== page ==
Narrative and Pictorial Quality
When we started collecting short films for SFC, we were not sure what criteria we would apply. Then someone asked us, candidly, to explain the difference between the website we were intending to build (SFC) and YouTube. Their point was well taken! We quickly understood that a big chunk of of our website’s added value would stem from careful content curation. We had no intention of choosing and distributing mediocre work, video clips or abstract piece of art without narration. We decided to keep only the best! For that purpose, we defined certain criteria within two categories: Narrative and Pictorial.
Our clear aim is to provide you with stories! Stories, and again, stories. We first want to make sure the author tell us a story, regardless of its genre, style or depth. Our objective is to encourage narrative – as opposed as esthetic or technical – performance.
We won’t accept:
- Musical video clips.
- Documentaries (nothing against them, we just want to focus on fiction).
- Pretty landscapes without narration.
- One-joke-fits-all type of short.
- Abstract film without narration.
- Anything other than fiction (corporate, promotional, institutional, etc.)
If you think it’s all about the content, and that a good story with fantastic characters is good enough, think again. We may turn down short films just because the quality of the footage in not good enough. We encourage the HD format, because we want to offer the best possible screening experience. We will accept only free-to-view films sourced from YouTube and Vimeo. Nothing else.
We won’t accept:
- Short films with poor resolution, non-interlaced or distorted footage.
- Films with a logo appearing in one corner.
- Interviews or festival promotions, before or after the short itself.
- Way too small re-sized frames.
- Work with an obvious lack of technical expertise.
- A short longer than 35 minutes (unless the work is very strong)
To further our objective of offering our audience a diversity of short films from all parts of the world, we strongly encourage you to invest in a subtitled version. If your original version is in a language other than English, you’ll obviously want to submit an English subtitled version. However, if your original version is in English, you may still want to consider a subtitled version (probably in Spanish or French, depending on the cultural specificity of your short). Of course, if your story takes place in Japan, but your original version is in English, then Japanese subtitles would be more relevant. Think about it!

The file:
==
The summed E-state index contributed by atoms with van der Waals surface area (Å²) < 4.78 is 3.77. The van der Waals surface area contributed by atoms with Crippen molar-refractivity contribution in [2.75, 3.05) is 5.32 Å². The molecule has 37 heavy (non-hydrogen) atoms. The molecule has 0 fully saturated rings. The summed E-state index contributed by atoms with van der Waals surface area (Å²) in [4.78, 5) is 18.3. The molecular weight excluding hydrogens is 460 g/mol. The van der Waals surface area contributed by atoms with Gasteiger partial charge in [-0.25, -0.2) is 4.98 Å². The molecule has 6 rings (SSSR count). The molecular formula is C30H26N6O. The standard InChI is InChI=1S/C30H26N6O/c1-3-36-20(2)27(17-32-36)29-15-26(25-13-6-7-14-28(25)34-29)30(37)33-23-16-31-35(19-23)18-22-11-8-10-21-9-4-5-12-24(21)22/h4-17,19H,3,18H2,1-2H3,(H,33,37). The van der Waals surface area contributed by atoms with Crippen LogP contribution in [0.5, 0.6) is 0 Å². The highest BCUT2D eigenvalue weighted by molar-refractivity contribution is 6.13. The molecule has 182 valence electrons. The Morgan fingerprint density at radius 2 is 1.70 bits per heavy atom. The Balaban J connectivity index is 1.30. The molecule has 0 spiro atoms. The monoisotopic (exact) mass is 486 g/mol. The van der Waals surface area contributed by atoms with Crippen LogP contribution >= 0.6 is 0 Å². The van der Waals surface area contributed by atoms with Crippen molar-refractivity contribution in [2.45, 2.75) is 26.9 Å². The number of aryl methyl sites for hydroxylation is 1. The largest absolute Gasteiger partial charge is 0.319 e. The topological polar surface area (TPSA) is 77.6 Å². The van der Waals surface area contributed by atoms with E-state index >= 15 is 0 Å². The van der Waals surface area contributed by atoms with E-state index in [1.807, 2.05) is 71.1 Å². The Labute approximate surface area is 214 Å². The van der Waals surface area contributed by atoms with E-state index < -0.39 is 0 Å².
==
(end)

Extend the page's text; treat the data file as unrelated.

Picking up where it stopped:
Play Fair with Festivals
SFC does not have the capacity to verify whether your short is to be screened at a festival that does not allow you to be online. Therefore, please play fair with festivals. Whenever you decide to submit your film to SFC, your short must be released from festivals. Many festivals won’t care, but some important ones you may target will care – big time. SFC will always assume that your short, when submitted, is clean from a festival standpoint, but also in terms of music rights and any other legal constraints.
Quality as a Principle
The purpose of this article is to reinforce one very simple concept: That our duty is to provide you with the best possible shorts available online from a narrative and pictorial standpoint. That is our guiding principle.